I spent over a decade as a forest scientist working to improve the genetic quality of various hardwood tree species.  To put it another way, to maniupate NATURE.  It became increasingly obvious to me that we must never ignore NURTURE.  We must work with both nature and nurture when creating and managing sustainable forests.

The nature vs nurture dimension has been most apparent in my work growing and testing walnut trees.  I created a series of trials across England using some of the best available common walnut Juglans regia planting stock: RA464 Lozeronne sourced from France.  This was planted with and without a mixture tree and shrub companion or nurse species: alder (Alnus cordata), silver birch (Betula pendula), wild cherry (Prunus avium), western red cedar (Thuja plicata), hazel (Corylus avellana), autumn olive (Elaeagnus umbellata) and elder (Sambucus nigra).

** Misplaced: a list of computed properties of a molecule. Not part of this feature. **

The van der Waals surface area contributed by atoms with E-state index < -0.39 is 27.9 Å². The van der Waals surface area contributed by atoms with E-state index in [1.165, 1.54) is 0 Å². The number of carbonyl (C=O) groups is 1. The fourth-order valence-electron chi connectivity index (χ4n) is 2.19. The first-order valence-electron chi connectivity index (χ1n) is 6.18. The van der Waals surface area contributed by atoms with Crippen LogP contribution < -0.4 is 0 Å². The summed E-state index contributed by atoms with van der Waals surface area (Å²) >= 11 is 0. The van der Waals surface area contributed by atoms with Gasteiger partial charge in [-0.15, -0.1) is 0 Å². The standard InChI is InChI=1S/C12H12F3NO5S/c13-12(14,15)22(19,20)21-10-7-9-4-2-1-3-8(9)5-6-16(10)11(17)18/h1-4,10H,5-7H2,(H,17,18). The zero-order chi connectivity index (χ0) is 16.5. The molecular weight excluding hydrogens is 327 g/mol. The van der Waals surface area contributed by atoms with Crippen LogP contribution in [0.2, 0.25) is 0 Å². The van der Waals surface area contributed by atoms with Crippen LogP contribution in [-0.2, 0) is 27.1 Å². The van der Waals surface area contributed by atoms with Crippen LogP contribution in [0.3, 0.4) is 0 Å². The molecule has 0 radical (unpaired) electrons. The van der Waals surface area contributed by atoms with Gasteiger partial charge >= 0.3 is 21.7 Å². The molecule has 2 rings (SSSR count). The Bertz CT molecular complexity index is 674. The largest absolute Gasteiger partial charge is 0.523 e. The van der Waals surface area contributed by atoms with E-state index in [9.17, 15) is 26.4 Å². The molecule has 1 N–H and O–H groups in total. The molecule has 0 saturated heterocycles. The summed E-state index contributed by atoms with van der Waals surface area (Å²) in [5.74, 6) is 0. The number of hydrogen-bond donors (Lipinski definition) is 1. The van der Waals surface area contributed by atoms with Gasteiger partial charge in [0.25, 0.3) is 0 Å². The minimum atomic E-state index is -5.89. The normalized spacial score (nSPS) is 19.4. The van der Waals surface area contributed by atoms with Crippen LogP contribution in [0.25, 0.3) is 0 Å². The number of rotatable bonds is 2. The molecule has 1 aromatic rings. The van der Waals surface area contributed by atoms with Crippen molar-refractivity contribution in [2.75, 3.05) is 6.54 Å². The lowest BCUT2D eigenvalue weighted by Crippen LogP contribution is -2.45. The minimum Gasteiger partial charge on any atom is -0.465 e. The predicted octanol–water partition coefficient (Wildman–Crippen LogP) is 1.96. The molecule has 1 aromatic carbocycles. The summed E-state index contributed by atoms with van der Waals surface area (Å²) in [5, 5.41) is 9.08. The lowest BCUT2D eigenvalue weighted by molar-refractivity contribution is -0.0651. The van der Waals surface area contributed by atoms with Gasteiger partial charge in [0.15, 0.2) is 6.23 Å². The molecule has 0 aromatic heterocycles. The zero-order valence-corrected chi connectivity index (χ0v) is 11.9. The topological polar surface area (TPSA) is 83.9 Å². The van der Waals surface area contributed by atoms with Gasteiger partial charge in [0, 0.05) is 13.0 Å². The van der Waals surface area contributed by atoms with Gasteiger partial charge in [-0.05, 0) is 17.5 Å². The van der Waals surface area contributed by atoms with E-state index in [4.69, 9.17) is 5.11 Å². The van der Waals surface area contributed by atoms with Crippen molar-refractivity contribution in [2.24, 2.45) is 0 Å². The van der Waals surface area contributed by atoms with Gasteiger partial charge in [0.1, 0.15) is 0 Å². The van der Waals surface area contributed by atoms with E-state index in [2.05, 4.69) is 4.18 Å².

The planting design, shown below, was a little complicated but essentially placed the walnuts at 5×5 m spacing (400 trees per hectare).  The results after five years were dramatic.  Walnut growth varied hugely between those with some companion trees/shrubs, and those without.  The figure on the right shows that walnuts (shown in green) were twice the width and height when planted with Elaeagnus and Alder, than when planted without.

So a simple lesson is learnt:  however good the nature genetics, nurture silviculture is fundamentally important.

You can read more about this work here and in the various papers I’ve published:

JR Clark, GE Hemery, and PS Savill, “Early growth and form of common walnut (Juglans regia L.) in mixture with tree and shrub nurse species in southern England,” Forestry 81, no. 5 (2008): 631-644.

Gabriel Hemery

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